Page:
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Ann Wehmeyer (Ph.D. University of Michigan) is a member of the Department of Languages, Literature, and Culture. Her current interests involve Japanese language and culture, the history of linguistics, language in Japanese society, and the origins of linguistics in Japan.

Caroline Wiltshire, Ph.D.
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Caroline Wiltshire (Ph.D. University of Chicago) is a linguist in the Department of Linguistics. Her current teaching and research primarily involve phonological theory, second language acquisition,  and Dravidian, Tibeto-Burman, and Indian English phonology and phonetics.

Stefanie Wulff, Ph.D.
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Stefanie Wulff (Ph.D. University of Bremen) is a corpus linguist in the Department of Linguistics. Her research focuses on variation in native and learner language, student writing, and second language acquisition. Prof. Wulff is editor-in-chief of Corpus Linguistics and Linguistic Theory (de Gruyter Mouton) and co-editor of the Cognitive Linguistics in Practice book series (John Benjamins).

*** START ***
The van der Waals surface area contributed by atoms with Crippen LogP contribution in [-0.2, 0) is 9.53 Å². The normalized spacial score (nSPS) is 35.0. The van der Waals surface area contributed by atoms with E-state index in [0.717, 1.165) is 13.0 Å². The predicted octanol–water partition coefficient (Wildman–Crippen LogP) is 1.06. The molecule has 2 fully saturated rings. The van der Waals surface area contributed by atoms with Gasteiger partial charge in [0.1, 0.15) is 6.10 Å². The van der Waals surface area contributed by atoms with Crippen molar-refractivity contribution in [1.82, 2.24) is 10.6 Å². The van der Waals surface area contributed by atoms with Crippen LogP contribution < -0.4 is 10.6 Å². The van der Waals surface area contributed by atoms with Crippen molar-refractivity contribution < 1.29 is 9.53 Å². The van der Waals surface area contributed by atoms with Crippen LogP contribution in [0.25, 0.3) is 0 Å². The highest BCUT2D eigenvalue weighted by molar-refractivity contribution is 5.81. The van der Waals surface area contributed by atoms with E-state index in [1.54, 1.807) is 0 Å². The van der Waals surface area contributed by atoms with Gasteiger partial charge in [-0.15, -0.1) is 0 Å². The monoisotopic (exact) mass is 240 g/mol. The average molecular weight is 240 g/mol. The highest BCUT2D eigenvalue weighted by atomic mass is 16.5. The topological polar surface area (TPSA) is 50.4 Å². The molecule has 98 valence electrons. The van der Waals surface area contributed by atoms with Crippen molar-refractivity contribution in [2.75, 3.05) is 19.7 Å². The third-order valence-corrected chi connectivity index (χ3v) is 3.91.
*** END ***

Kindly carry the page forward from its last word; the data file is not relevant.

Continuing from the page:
Faculty Emeritus

Jean Casagrande, Ph.D. (Professor Emeritus)
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Jean Casagrande (Ph.D. Indiana University) is a linguist who taught in both Linguistics (Syntactic Argumentation, History of Linguistics, Traditional Grammar) and in the Department of Romance Languages (French Phonetics, French Syntactic Structure). He served as Director of Linguistics (1976-79 and 84-95) and as Director of the English Language Institute (1984-2003). His current interest is on the French written and transcribed codes and their interface.

Chauncey C. Chu, Ph.D. (Professor Emeritus)
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Chauncey C. Chu (Ph.D., University of Texas at Austin, 1970) taught syntactic theory, functional syntax and discourse grammar in Linguistics and Chinese culture, calligraphy, structure of Chinese in addition of the Chinese language at all levels in the former Department of African and Asian Languages and Literatures (AALL). He served as director of the former Linguistics Program (1979-82) and as associate chair of AALL (1988-2002). His research interest focuses on functionalism and discourse.